Private and Public Spaces

US Navy 100204 N 9584H 032 Builder Constructionman Manuel Renteria%2C from Dallas%2C Texas%2C assigned to Naval Mobile Construction Battalion %28NMCB%29 22%2C cuts plywood for interior wall sheeting - Private and Public Spaces

A few years ago, I tried my hand at a fancy decorating technique in my master bathroom. I was going for deep red with vertical white lines, but my deep red bled through my painters’ tape. Rather than crisp white lines, I got an unfinished look.

The house has needed a lot of other work, and my wife and I stay pretty busy. This room has been left in this state for several years while we work on more public spaces. It has always bothered me just a little bit, but we haven’t been able to justify the time and expense to renovate a room only the two of us will ever see.

And this is the potential therapy client. Everything appears to be fine in their life, but some inner room needs some work. They can’t justify the time, expense, and discomfort to take care of a problem only they are aware of. They are reminded of it every day, live with the unsightliness of it, and are not motivated to do anything about it. There are more public spaces in all our lives that need attention.

Work, school, family, social groups. We need to keep up appearances, present a favorable face.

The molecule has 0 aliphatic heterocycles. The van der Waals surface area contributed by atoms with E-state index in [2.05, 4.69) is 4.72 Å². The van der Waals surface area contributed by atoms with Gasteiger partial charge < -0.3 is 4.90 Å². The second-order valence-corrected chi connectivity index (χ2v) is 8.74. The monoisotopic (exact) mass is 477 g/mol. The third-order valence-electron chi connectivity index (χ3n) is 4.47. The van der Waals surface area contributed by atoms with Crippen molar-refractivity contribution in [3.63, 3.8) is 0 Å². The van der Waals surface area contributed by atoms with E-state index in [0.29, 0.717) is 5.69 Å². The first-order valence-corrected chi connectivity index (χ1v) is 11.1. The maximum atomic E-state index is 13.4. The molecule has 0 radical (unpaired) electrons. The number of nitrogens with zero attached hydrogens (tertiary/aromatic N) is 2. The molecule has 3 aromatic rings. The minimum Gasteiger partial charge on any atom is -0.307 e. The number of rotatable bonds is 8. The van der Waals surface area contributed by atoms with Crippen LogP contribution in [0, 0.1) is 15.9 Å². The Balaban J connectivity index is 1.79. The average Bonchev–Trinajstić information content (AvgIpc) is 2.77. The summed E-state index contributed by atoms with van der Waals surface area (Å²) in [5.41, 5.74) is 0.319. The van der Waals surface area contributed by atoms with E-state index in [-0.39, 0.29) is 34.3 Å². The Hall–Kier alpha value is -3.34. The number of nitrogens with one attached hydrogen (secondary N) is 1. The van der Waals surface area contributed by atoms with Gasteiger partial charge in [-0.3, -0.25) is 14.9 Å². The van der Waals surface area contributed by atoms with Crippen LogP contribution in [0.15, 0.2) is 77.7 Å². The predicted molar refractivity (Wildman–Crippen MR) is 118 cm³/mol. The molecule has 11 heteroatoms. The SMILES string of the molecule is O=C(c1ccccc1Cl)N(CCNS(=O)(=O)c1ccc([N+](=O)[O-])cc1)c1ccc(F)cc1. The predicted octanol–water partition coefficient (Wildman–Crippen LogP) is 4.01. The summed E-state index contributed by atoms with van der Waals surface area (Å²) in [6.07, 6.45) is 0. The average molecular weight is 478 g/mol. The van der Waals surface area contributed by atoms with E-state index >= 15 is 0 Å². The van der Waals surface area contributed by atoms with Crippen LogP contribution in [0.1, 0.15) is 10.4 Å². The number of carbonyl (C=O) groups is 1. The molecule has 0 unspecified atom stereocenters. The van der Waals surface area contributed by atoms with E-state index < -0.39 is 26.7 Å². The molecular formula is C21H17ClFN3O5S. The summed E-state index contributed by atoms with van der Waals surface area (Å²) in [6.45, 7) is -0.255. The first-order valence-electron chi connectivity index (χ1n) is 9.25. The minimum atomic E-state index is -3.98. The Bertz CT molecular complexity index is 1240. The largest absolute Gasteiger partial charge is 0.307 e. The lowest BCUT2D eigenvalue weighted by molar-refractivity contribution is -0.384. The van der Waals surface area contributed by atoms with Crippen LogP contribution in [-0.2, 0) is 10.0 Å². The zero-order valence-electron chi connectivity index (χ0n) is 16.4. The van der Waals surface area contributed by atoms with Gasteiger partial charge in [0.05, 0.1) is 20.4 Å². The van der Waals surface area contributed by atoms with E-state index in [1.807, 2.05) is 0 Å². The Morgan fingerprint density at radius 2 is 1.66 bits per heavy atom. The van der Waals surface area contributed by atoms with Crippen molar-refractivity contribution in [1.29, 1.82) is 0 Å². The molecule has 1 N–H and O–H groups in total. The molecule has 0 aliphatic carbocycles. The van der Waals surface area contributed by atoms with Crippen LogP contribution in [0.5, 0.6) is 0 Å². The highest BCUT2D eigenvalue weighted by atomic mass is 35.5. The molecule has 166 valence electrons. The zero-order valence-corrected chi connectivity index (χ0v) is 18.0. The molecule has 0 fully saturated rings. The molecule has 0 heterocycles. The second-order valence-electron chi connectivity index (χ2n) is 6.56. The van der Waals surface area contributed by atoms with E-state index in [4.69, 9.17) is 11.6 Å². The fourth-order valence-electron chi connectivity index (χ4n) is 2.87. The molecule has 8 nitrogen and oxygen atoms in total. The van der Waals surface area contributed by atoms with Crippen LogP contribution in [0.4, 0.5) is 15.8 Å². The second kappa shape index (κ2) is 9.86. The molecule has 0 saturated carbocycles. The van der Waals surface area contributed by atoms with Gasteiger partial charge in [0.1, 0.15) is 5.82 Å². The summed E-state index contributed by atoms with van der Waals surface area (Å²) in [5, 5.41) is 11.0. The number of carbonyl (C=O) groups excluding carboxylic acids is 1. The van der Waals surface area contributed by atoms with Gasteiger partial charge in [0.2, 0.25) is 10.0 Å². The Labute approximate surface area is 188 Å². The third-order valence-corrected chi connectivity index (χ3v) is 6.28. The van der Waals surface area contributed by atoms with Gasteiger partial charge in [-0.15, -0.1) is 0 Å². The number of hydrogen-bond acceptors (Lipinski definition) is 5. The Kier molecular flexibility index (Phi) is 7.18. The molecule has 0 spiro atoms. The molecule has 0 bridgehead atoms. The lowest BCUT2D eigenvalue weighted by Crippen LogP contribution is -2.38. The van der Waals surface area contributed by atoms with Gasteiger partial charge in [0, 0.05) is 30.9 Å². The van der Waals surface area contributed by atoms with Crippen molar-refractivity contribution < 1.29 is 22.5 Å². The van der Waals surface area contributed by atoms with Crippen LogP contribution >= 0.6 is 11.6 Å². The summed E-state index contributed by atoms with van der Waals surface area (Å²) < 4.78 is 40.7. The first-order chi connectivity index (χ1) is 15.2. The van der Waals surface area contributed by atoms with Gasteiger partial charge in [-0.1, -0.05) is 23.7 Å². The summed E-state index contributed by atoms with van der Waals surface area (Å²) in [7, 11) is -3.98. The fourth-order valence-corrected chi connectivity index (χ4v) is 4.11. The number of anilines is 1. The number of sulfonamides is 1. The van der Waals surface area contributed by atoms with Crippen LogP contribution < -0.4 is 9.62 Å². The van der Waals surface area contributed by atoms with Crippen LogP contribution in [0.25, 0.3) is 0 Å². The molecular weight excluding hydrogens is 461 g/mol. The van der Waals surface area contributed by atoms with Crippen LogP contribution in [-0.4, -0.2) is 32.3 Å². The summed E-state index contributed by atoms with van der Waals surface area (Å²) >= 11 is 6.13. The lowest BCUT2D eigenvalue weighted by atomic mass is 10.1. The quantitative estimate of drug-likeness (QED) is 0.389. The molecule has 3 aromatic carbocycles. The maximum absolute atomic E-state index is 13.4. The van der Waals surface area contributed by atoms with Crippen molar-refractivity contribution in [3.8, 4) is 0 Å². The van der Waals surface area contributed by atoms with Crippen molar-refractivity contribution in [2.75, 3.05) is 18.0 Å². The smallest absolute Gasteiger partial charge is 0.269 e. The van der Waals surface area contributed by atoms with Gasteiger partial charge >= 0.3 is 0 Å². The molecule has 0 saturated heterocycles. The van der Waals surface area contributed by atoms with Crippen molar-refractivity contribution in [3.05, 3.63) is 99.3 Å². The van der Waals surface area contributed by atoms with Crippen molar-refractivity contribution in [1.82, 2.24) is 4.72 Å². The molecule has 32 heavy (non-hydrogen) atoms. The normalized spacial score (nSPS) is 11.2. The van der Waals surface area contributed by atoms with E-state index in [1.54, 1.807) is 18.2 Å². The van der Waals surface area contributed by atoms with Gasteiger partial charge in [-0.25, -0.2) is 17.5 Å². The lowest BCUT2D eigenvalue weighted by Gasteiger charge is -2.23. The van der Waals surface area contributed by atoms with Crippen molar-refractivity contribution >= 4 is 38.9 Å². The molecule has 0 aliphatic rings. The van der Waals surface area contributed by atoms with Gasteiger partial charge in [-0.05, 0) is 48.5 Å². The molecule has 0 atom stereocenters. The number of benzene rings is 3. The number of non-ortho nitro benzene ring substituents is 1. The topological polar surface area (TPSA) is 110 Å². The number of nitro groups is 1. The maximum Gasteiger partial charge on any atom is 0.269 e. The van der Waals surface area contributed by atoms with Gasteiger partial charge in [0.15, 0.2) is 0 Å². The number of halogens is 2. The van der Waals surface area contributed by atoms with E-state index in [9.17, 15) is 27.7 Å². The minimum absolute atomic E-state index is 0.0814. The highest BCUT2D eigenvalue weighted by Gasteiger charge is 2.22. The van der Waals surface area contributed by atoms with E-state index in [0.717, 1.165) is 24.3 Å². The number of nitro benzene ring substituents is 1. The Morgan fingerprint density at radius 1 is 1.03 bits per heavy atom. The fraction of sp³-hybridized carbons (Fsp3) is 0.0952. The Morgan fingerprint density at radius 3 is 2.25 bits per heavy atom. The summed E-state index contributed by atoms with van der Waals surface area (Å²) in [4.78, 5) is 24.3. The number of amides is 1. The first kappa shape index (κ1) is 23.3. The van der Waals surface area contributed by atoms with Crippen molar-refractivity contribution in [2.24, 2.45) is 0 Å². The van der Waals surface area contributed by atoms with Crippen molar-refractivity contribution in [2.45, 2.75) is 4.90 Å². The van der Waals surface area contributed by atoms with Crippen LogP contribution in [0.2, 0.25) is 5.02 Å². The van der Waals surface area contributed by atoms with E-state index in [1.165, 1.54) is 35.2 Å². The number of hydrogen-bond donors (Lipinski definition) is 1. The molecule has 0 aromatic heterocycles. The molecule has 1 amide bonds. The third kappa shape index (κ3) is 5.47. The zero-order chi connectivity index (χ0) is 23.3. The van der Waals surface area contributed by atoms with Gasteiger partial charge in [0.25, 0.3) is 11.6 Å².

My bathroom has been defective for so long it doesn’t even occur to me anymore that something is wrong with it. I bathe and toilet blithely ignorant of the ugly, unfinished walls. Too, some of the jobs that need doing are a bit beyond my ability—replacing trim molding, cutting tile—so it pays to keep my head low and not mention my dissatisfaction with that little room.

Today I am going out to get supplies and cleaning out the room. It’s time to do that interior renovation. It is a little daunting. I will have to learn some things as I go. But the pain of looking at this ugly, unfinished room—what it says about me that I can live with it this way—is finally greater than the irritation at losing a day on the effort.

This, too, I think reflects the process of getting into therapy. People don’t have the skill they need and are ashamed they can’t take care of their problem alone. Eventually the person must feel shame at leaving their problem so long, and revealing this shame becomes another barrier to getting help.

Unlike my bathroom, though, these interior rooms are hard to hide. We may think we are clever, that nobody knows we are suffering inside. But we can’t fool anyone. It is as though that bad paint job was reflected on the exterior walls of my house—everyone can see there is something wrong. Not exactly what is wrong, but something. And trying to keep that interior room secret can be alienating, distancing.

Well, I’m off to buy my supplies. No sense putting off this private work any longer with this public reflection.

— Jason Dias

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